As We See It

Is health care in Las Vegas really as bad as its reputation?

Unethical practitioners are frequently seen in the local news.

The lethal combo of socks, slippery floor and wall turned my forehead into a horror show. I didn’t cry, maybe because my brain had just thwacked my skull like a steak being tenderized. More likely, it was because I was going to see my Dad.

He’s not an ER doctor; he’s a radiologist, but the gash was superficial and he’s a suturing genius. The scar is almost invisible now, though it reminds me of that day and many others in a place most people avoid like the plague (unless they actually have the plague). I never felt hospital anxiety because it was my father’s world. And he was Superman.

Biases and hero complexes aside, he’s a good doctor. Most of the physicians who cared for me during my years in California, Idaho and Washington were good enough to inspire real trust. But when I moved to Las Vegas, the first thing I heard about health care was that joke about the airport. Unethical practitioners are frequently in the news. Friends have told stories about dubious charges, “extra” procedures and doctors who seem not to listen.

Over and over, I defended the profession. The system is undeniably flawed, as are people, but I couldn’t believe the care was as bad here as its reputation.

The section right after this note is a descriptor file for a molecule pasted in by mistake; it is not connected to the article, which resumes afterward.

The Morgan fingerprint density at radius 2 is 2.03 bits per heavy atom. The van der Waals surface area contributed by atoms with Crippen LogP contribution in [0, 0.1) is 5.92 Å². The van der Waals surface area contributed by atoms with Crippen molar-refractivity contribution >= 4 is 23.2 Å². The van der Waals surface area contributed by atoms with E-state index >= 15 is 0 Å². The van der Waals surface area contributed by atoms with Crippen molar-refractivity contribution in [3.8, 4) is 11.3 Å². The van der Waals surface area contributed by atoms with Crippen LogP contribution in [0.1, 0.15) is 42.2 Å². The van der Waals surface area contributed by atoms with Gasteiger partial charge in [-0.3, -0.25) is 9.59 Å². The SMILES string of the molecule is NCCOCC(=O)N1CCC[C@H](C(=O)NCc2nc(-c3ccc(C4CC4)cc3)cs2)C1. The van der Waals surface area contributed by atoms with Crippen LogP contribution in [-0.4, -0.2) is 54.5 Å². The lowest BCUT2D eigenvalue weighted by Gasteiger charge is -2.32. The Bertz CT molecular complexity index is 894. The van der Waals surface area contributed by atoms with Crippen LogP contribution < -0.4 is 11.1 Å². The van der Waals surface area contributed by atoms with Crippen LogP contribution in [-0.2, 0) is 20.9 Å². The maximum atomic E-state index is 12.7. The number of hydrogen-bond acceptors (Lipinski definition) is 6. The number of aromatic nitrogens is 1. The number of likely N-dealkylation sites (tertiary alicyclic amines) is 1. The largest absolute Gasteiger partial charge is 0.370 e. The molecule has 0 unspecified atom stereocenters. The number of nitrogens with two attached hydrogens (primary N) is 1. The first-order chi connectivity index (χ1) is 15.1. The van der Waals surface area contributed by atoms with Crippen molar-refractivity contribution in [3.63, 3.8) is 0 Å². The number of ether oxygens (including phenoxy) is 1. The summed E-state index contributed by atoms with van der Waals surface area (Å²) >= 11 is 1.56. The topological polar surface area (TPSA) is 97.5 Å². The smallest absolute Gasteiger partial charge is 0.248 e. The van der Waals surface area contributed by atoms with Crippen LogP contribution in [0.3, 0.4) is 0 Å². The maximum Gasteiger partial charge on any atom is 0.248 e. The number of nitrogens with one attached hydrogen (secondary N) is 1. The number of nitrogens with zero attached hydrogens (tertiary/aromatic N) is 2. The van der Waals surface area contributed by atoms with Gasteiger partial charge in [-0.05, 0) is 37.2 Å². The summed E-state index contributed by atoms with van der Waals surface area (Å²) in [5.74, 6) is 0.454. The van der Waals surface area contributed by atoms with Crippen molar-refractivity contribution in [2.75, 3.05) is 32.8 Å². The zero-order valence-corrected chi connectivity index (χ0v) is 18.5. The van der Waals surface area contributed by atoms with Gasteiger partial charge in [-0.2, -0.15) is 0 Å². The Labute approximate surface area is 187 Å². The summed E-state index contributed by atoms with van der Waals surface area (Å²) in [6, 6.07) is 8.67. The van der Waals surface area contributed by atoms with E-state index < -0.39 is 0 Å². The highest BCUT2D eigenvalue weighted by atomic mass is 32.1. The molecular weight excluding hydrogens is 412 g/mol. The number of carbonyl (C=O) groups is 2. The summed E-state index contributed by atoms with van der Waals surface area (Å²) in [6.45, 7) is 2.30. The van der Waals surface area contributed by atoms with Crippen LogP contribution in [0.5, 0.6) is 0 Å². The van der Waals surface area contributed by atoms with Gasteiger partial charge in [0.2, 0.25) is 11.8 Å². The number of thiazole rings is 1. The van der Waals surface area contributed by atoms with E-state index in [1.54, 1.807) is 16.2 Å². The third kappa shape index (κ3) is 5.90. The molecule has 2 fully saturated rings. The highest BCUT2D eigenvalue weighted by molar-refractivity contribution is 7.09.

Then last week, I read of the arrest of a former chief of internal medicine for selling thousands of painkillers for many thousands of dollars, often in the hospital parking lot. Malpractice is one thing, but this is a joke.

Friends who work in the industry call Vegas medicine’s “Wild West.” That rep (and the city’s) makes it harder to attract physicians to practice here, and it’s reasonable to assume that pressing needs could impact standards. Given the associations our pleasure-centric economy has with behavior some might call reckless and indulgent, you have to wonder if it seeps into the greater professional culture.

Data can’t answer that, partly because ethics is a philosophical onion and partly because state medical boards have varying resources, autonomy, legal constraints and staff, and they resolve many cases internally, making it impossible to know how Nevada stacks up against Idaho for deeds that require serious discipline. Comparing them is “not useful,” according to the Federation of State Medical Boards, which compiles data from 70 boards nationwide. The numbers show trends within states, but they can’t reflect the whole picture.

I asked my Dad about the whole picture. He told me a true story about a town with five doctors. Four were outstanding. One wasn’t. Without context, hearing that 20 percent of a town’s doctors are bad might skew your reaction, but the fact remains that people died because of the individual behind the stat. Numbers stretch both ways. What we know—what we have always known—is that good guys and bad guys wear the same white coat.


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